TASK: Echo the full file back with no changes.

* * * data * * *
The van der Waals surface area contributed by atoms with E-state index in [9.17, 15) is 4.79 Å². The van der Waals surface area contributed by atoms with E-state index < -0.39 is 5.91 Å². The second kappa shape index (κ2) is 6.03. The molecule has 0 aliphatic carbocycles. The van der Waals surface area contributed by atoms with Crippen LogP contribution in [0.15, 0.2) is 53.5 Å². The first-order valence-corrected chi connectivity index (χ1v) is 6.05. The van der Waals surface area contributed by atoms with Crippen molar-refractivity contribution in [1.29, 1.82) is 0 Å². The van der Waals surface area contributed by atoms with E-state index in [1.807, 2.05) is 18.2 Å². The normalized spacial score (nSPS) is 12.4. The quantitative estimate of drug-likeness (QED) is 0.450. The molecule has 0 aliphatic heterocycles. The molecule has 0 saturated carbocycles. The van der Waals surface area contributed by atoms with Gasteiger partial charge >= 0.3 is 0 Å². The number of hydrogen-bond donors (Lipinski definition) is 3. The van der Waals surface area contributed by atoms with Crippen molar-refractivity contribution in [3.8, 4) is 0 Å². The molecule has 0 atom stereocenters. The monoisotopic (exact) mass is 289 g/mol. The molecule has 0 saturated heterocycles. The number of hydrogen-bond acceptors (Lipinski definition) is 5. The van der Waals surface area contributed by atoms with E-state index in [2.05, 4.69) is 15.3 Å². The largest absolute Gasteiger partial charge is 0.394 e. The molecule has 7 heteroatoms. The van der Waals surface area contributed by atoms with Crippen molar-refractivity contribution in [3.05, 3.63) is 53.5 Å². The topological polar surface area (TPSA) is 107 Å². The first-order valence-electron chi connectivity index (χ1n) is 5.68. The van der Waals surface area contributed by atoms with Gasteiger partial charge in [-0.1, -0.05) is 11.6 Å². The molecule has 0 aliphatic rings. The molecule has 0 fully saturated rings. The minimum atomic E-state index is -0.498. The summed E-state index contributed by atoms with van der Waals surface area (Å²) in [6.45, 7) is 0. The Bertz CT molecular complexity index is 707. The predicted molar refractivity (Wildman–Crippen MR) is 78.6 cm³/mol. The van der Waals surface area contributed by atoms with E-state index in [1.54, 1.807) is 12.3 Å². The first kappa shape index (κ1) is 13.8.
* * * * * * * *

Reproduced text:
The van der Waals surface area contributed by atoms with E-state index in [9.17, 15) is 4.79 Å². The van der Waals surface area contributed by atoms with E-state index < -0.39 is 5.91 Å². The second kappa shape index (κ2) is 6.03. The molecule has 0 aliphatic carbocycles. The van der Waals surface area contributed by atoms with Crippen LogP contribution in [0.15, 0.2) is 53.5 Å². The first-order valence-corrected chi connectivity index (χ1v) is 6.05. The van der Waals surface area contributed by atoms with Crippen molar-refractivity contribution in [1.29, 1.82) is 0 Å². The van der Waals surface area contributed by atoms with E-state index in [1.807, 2.05) is 18.2 Å². The normalized spacial score (nSPS) is 12.4. The quantitative estimate of drug-likeness (QED) is 0.450. The molecule has 0 aliphatic heterocycles. The molecule has 0 saturated carbocycles. The van der Waals surface area contributed by atoms with Gasteiger partial charge >= 0.3 is 0 Å². The number of hydrogen-bond donors (Lipinski definition) is 3. The van der Waals surface area contributed by atoms with Crippen molar-refractivity contribution in [3.8, 4) is 0 Å². The molecule has 0 atom stereocenters. The monoisotopic (exact) mass is 289 g/mol. The molecule has 0 saturated heterocycles. The number of hydrogen-bond acceptors (Lipinski definition) is 5. The van der Waals surface area contributed by atoms with E-state index in [2.05, 4.69) is 15.3 Å². The largest absolute Gasteiger partial charge is 0.394 e. The molecule has 7 heteroatoms. The van der Waals surface area contributed by atoms with Crippen molar-refractivity contribution in [3.05, 3.63) is 53.5 Å². The topological polar surface area (TPSA) is 107 Å². The first-order valence-electron chi connectivity index (χ1n) is 5.68. The van der Waals surface area contributed by atoms with Gasteiger partial charge in [-0.1, -0.05) is 11.6 Å². The molecule has 0 aliphatic rings. The molecule has 0 fully saturated rings. The minimum atomic E-state index is -0.498. The summed E-state index contributed by atoms with van der Waals surface area (Å²) in [6.45, 7) is 0. The Bertz CT molecular complexity index is 707. The predicted molar refractivity (Wildman–Crippen MR) is 78.6 cm³/mol. The van der Waals surface area contributed by atoms with E-state index in [1.54, 1.807) is 12.3 Å². The first kappa shape index (κ1) is 13.8.